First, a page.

build> petalinux-create -t libs -n qt-4.8.5 --enable

This will create the directory structure components/libs/qt-4.8.5 under your project. This will also create an example library template, which we will not use and need to delete.

build> cd components/libs/qt-4.8.5
build> rm libqt*

We will first copy the contents of the Qt library lib directory as a subdirectory of our component:

build> cp -Pr $ZYNQ_QT_INSTALL/lib .

This copies the object files any symbolic links necessary for Qt and QWT, but we need to handle the fonts. As mentioned in the Building Qt section, we need to ensure that the $QT_QWS_FONTDIR environment variable is set correctly on the PetaLinux target. Fortunately, PetaLinux provides a mechanism to accomplish this: we can create a small initialization script and place it into /etc/profile.d/ on the initramfs. It will then be called as a part of the standard /etc/profile and apply to any login shell on the system.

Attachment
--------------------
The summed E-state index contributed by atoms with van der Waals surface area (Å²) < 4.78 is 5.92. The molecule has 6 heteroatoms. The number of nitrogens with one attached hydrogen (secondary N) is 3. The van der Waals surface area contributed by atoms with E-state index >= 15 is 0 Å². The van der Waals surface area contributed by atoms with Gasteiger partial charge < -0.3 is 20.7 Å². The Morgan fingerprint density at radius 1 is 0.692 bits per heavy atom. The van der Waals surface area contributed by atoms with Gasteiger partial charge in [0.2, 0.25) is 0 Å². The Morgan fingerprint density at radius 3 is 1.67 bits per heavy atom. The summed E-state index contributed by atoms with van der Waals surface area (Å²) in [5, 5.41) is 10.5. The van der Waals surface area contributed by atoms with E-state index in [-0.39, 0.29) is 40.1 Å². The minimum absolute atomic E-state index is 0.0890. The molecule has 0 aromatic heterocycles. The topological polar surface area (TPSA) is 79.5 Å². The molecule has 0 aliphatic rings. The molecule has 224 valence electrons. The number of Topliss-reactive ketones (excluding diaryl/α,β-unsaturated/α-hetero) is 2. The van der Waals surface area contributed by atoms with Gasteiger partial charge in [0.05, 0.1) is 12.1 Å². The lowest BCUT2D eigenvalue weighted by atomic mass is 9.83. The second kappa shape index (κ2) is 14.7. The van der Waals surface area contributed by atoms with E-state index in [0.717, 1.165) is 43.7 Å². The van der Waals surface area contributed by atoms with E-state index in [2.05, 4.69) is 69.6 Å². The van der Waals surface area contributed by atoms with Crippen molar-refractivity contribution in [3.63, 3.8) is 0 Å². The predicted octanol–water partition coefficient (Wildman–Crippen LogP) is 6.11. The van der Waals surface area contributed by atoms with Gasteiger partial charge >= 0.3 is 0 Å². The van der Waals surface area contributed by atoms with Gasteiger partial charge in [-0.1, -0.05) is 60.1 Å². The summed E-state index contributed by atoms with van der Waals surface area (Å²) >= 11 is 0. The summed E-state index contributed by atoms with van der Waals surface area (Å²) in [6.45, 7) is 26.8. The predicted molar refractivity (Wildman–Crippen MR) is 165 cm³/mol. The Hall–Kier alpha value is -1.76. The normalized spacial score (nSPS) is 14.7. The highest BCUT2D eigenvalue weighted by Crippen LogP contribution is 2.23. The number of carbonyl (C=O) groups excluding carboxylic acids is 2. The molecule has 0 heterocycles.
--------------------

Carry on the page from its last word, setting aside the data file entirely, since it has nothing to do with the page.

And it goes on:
Create a file called profile.qt-4.8.5 and add these lines to it:

QT_QWS_FONTDIR=/usr/lib/fonts
export QT_QWS_FONTDIR

Now we need to edit the project's Makefile to copy the libraries and this new profile extension to their proper directories in the target file system. Note that because we have already built the library, the build and clean targets are empty. Edit the Makefile to look like this (noting that you must use tabs and not spaces for the indents):

ifndef PETALINUX
$(error "Error: PETALINUX environment variable not set.  Change to the root of your PetaLinux install, and source the settings.sh file")
endif
include libs.common.mk
all: build install
.PHONY: build build:
install: # Install libraries and fonts to the rootfs
mkdir -p $(TARGETDIR)/usr/lib rsync -ar ./lib/* $(TARGETDIR)/usr/lib/
# Install the script to ensure the font directory is properly specified mkdir -p $(TARGETDIR)/etc/profile.d cp profile.qt-4.8.5 $(TARGETDIR)/etc/profile.d/profile.qt-4.8.5
clean:

At this point, the library is fully installed into the PetaLinux project. Enable the library and build PetaLinux before proceeding to the next step.

build> petalinux-config -c rootfs

build> petalinux-build

NOTE: Qt is a C++ framework and thus requires that the C++ libraries are installed on your PetaLinux root file system. This can be done by enabling the libstdc++6 library via petalinux-config -c rootfs in your PetaLinux project.

Designing with Qt Creator